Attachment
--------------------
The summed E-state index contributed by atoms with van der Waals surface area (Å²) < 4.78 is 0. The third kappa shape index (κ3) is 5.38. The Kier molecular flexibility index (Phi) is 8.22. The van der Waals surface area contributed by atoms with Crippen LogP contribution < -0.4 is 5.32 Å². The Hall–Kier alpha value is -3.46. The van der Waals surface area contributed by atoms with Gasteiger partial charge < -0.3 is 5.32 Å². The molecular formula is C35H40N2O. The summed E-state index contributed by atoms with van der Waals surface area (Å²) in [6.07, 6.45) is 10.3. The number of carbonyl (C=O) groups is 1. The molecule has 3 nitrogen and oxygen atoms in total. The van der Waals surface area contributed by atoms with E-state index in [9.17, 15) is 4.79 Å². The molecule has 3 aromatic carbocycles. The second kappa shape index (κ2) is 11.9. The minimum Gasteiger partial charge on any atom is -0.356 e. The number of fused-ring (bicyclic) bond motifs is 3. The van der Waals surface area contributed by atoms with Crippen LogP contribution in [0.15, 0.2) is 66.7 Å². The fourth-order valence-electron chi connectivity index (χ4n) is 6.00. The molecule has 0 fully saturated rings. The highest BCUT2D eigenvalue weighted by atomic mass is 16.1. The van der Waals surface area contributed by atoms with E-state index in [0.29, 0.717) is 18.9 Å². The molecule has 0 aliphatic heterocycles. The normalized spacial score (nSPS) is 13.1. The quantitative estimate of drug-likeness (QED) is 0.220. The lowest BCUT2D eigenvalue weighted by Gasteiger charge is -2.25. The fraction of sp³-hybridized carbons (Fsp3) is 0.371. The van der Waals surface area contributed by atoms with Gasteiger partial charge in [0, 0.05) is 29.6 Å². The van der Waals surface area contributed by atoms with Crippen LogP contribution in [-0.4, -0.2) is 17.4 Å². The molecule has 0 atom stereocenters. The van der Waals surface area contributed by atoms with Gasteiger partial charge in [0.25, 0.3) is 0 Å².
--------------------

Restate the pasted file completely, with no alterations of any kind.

The summed E-state index contributed by atoms with van der Waals surface area (Å²) < 4.78 is 0. The third kappa shape index (κ3) is 5.38. The Kier molecular flexibility index (Phi) is 8.22. The van der Waals surface area contributed by atoms with Crippen LogP contribution < -0.4 is 5.32 Å². The Hall–Kier alpha value is -3.46. The van der Waals surface area contributed by atoms with Gasteiger partial charge < -0.3 is 5.32 Å². The molecular formula is C35H40N2O. The summed E-state index contributed by atoms with van der Waals surface area (Å²) in [6.07, 6.45) is 10.3. The number of carbonyl (C=O) groups is 1. The molecule has 3 nitrogen and oxygen atoms in total. The van der Waals surface area contributed by atoms with E-state index in [9.17, 15) is 4.79 Å². The molecule has 3 aromatic carbocycles. The second kappa shape index (κ2) is 11.9. The minimum Gasteiger partial charge on any atom is -0.356 e. The number of fused-ring (bicyclic) bond motifs is 3. The van der Waals surface area contributed by atoms with Crippen LogP contribution in [0.15, 0.2) is 66.7 Å². The fourth-order valence-electron chi connectivity index (χ4n) is 6.00. The molecule has 0 fully saturated rings. The highest BCUT2D eigenvalue weighted by atomic mass is 16.1. The van der Waals surface area contributed by atoms with E-state index in [0.29, 0.717) is 18.9 Å². The molecule has 0 aliphatic heterocycles. The normalized spacial score (nSPS) is 13.1. The quantitative estimate of drug-likeness (QED) is 0.220. The lowest BCUT2D eigenvalue weighted by Gasteiger charge is -2.25. The fraction of sp³-hybridized carbons (Fsp3) is 0.371. The van der Waals surface area contributed by atoms with Gasteiger partial charge in [0, 0.05) is 29.6 Å². The van der Waals surface area contributed by atoms with Crippen LogP contribution in [-0.4, -0.2) is 17.4 Å². The molecule has 0 atom stereocenters. The van der Waals surface area contributed by atoms with Gasteiger partial charge in [0.25, 0.3) is 0 Å².